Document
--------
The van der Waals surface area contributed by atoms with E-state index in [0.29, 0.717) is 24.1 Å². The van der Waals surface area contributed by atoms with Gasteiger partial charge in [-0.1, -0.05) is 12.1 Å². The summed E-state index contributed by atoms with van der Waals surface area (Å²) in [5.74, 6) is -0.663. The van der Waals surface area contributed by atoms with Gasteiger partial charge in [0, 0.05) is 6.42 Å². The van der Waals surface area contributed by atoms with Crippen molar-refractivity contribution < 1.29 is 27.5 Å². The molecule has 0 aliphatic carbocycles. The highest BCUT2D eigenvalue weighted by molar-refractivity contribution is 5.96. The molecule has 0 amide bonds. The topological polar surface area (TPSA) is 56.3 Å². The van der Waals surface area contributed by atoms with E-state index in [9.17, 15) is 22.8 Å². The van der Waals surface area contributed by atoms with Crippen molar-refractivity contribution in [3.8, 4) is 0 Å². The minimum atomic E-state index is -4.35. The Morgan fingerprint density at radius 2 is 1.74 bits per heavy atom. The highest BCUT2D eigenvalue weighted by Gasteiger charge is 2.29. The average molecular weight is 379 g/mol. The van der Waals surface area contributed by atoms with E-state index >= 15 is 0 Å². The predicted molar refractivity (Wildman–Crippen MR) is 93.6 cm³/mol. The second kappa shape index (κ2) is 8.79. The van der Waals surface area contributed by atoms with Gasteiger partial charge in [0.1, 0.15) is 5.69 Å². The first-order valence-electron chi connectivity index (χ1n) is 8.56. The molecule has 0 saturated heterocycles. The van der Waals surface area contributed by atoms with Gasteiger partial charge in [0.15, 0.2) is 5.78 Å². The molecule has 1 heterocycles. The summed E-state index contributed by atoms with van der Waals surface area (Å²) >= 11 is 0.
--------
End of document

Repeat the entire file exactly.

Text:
The van der Waals surface area contributed by atoms with E-state index in [0.29, 0.717) is 24.1 Å². The van der Waals surface area contributed by atoms with Gasteiger partial charge in [-0.1, -0.05) is 12.1 Å². The summed E-state index contributed by atoms with van der Waals surface area (Å²) in [5.74, 6) is -0.663. The van der Waals surface area contributed by atoms with Gasteiger partial charge in [0, 0.05) is 6.42 Å². The van der Waals surface area contributed by atoms with Crippen molar-refractivity contribution < 1.29 is 27.5 Å². The molecule has 0 aliphatic carbocycles. The highest BCUT2D eigenvalue weighted by molar-refractivity contribution is 5.96. The molecule has 0 amide bonds. The topological polar surface area (TPSA) is 56.3 Å². The van der Waals surface area contributed by atoms with E-state index in [9.17, 15) is 22.8 Å². The van der Waals surface area contributed by atoms with Crippen molar-refractivity contribution in [3.8, 4) is 0 Å². The minimum atomic E-state index is -4.35. The Morgan fingerprint density at radius 2 is 1.74 bits per heavy atom. The highest BCUT2D eigenvalue weighted by Gasteiger charge is 2.29. The average molecular weight is 379 g/mol. The van der Waals surface area contributed by atoms with E-state index >= 15 is 0 Å². The predicted molar refractivity (Wildman–Crippen MR) is 93.6 cm³/mol. The second kappa shape index (κ2) is 8.79. The van der Waals surface area contributed by atoms with Gasteiger partial charge in [0.1, 0.15) is 5.69 Å². The first-order valence-electron chi connectivity index (χ1n) is 8.56. The molecule has 0 saturated heterocycles. The van der Waals surface area contributed by atoms with Gasteiger partial charge in [0.15, 0.2) is 5.78 Å². The molecule has 1 heterocycles. The summed E-state index contributed by atoms with van der Waals surface area (Å²) >= 11 is 0.